SCOUTING OVERNIGHT – 18-19 MARCH 2022

I am forcing myself to learn how to travel again – it has been so long, and things are different. People are getting out, thus lodging harder to find. And, in the last two years it has become harder to talk to a real person to ask about room availability, details, and make a reservation. Labor shortages? Possibly, or just the proliferation of reservation “plug-ins” for Inn, B&B and Hotel websites. One night, when playing with LandmarkTrustUSA’s availability page, I was shocked to see their change. Harder to navigate, at least for me – easier for them – but for me? I guess you have to be younger and grow up with these “improvements.” Last week I started playing with different B&B and Inn website reservation pages. You can tell from the URL that these are outsourced. One vendor’s calendar shows all days open, but when clicking on a date the response is “no availability.” The best system I found was at The Old Stagecoach Inn in Waterbury, Vermont. I have stayed there twice For my second trip last year, when I called all my information was in their computer. But clicking on “Check Availability” their vendor – rezstream.com – has a user friendly system – well, at least to this “old user.”

But – let’s get to this overnight. I have often done one day book scouting trips along Antique Alley or Route 101A in New Hampshire. So, I thought why not an overnight going out to the coast, overnight, and back the next day. Yes, hours searching for the right lodging, but then I found the Silver Fountain Inn in Dover, NH, and their reservation system was workable for me. I did not really know that area, so plan and booking made.

SILVER FOUNTAIN INN – DOVER, NH – Evening 18 March 2022

From Concord I headed east on Route 4 and Antique Alley. I opted not to stay in Portsmouth, but a tad to the northwest in Dover not having been there (remember I need to know all, and how things fit together). Dover (population under 33,000 – “big city” near me is Keene at about a scary 23,000). Pulling into town I drove around and was thrilled to find a visitor center. Hostess was helpful, and in the main booklet I got I learned that Dover, settled in 1623, is the seventh oldest settlement in the United States and the oldest continuous settlement in New Hampshire. Called the Garrison City, its connection to the Atlantic ocean through adjoining rivers played a major role in its development as a successful shipbuilding community. The river powered its many mills, and for a time Dover was the leading national producer of textiles. Much more to learn and explore.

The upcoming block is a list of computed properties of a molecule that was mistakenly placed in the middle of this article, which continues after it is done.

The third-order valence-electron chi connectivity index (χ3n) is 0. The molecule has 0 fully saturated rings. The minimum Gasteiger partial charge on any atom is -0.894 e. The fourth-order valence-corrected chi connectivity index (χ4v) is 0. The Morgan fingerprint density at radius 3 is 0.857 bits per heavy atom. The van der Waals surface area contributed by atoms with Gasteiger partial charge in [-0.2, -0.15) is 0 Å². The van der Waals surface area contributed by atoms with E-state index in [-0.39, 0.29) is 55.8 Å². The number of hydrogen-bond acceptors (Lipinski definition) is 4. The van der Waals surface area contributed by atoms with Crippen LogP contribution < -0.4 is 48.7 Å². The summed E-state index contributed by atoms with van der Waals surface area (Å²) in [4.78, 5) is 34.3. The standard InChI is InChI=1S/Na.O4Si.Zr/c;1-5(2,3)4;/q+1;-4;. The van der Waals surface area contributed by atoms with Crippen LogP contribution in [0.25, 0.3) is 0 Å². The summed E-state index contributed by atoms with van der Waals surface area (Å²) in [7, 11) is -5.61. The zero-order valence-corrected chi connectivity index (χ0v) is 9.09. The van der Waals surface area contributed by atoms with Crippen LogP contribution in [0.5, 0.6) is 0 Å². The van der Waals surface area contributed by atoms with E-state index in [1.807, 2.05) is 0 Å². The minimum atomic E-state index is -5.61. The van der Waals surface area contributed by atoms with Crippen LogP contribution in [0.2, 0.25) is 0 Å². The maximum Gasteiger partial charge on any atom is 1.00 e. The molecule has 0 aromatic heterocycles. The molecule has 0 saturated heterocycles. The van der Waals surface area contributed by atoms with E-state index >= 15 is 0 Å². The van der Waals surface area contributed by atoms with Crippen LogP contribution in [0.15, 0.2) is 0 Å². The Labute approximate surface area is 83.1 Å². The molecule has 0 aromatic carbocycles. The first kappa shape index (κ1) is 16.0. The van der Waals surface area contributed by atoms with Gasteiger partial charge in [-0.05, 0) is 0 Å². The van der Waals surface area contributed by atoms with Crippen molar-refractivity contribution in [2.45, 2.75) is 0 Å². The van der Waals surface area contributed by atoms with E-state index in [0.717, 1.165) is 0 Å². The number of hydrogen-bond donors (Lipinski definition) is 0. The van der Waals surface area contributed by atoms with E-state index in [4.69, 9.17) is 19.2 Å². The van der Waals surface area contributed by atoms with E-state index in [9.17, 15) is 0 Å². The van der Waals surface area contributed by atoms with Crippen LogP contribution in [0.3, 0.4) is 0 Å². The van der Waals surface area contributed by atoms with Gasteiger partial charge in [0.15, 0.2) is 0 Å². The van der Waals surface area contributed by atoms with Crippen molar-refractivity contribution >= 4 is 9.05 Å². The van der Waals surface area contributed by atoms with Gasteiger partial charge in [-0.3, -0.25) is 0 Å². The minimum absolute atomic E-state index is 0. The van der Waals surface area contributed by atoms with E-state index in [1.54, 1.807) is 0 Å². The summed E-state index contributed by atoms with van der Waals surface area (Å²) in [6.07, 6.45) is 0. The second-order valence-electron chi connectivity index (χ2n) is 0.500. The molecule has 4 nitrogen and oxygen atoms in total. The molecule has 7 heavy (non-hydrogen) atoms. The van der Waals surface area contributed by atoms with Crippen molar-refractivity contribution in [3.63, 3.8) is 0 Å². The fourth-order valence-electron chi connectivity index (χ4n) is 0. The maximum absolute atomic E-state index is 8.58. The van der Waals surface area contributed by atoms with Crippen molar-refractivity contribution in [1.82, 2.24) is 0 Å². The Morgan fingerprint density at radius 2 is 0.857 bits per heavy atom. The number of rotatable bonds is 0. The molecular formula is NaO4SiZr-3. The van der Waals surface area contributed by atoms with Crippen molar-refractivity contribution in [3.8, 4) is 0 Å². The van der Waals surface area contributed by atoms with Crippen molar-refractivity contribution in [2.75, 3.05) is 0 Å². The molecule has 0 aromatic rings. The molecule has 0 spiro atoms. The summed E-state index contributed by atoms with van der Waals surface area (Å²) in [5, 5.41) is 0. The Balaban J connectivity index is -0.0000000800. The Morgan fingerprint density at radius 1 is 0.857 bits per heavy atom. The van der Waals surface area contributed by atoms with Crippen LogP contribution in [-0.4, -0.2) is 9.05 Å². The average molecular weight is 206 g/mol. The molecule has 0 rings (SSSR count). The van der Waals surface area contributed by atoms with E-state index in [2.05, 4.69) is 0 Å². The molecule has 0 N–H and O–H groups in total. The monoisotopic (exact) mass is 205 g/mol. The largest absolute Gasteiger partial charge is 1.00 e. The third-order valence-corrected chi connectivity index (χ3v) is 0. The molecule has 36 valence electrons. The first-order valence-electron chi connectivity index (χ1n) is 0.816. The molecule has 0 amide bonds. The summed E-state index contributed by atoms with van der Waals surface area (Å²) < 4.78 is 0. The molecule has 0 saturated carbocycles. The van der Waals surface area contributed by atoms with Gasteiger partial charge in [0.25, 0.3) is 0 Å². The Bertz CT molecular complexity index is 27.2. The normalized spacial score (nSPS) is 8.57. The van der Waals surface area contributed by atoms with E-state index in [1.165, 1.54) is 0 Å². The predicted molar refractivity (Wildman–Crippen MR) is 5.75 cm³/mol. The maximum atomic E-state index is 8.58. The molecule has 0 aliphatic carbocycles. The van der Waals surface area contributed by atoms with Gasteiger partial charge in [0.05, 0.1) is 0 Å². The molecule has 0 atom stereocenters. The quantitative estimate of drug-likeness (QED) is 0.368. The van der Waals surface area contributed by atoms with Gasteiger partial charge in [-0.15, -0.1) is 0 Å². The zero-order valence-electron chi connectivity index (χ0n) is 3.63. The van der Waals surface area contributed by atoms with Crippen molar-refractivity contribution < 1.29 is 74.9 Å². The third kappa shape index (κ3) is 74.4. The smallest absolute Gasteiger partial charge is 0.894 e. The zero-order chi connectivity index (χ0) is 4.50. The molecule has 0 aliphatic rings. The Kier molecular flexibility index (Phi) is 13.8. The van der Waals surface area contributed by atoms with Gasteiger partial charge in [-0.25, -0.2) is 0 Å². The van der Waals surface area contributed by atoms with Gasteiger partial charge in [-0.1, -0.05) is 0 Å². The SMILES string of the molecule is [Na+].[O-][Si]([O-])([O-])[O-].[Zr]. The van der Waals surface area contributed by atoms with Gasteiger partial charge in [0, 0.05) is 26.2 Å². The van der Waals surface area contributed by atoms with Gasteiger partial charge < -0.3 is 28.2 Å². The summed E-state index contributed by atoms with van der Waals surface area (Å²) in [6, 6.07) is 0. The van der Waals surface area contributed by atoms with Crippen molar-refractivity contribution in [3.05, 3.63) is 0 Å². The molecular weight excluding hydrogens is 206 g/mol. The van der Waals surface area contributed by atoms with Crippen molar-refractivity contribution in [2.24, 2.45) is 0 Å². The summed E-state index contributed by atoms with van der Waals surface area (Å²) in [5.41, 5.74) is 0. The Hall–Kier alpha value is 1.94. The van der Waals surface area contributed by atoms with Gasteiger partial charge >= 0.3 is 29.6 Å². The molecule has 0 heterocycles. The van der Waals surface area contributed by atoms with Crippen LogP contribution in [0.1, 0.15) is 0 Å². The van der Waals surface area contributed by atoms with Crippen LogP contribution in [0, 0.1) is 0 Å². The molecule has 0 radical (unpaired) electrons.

I highly recommend you consider a stay at the Silver Fountain Inn. Below is my second floor room, stairway outside my door, and the doorway vestibule where I spent some time reading.

For dinner the hostess at the visitor center recommended Ember Wood Fired Grill, and Pam at the Inn agreed. It was a walk, something harder for me recently, but I wanted to see the area architecture and downtown close up, so off my feet went for well over an almost two mile round trip. Not having a reservation, they were booked, but I slid into a space at the end of the bar and had a great Ricotta Gnocchi with roasted cipollini – snap peas – haricot vert – mushroom – radicchio – grana padano – romesco.

When I returned, several guests were assembled talking about the Murder Mystery event the next evening. I was invited to sit in and listen. Years ago I wanted to attend such an event so was intrigued, and now the quest is on to find such a weekend in rural Vermont.

One of the reasons I enjoy staying at B&Bs and old Inns is for the possibility of meeting people and sharing ideas and experiences. I overheard Bill talking about hoping to do a book for a museum where he volunteered. I interrupted saying, “I can offer advice.” And so started conversation for the evening, and at breakfast the next morning. Ironically the museum he is a docent at is new, and just the other month I discovered it on-line — The American Heritage Museum in Stow, Massachusetts. Absolutely amazing military equipment, aviation, and automobile collection, and so close with many activities. I will attend their events including the October Battle for the Airfield WWII Re-Enactment Weekend — but there is so much more. I just signed up for their newsletter. I showed Bill on my lap-top the 300 page book I am currently completing, and offered to help him get started. As I say, “I know enough to be dangerous.”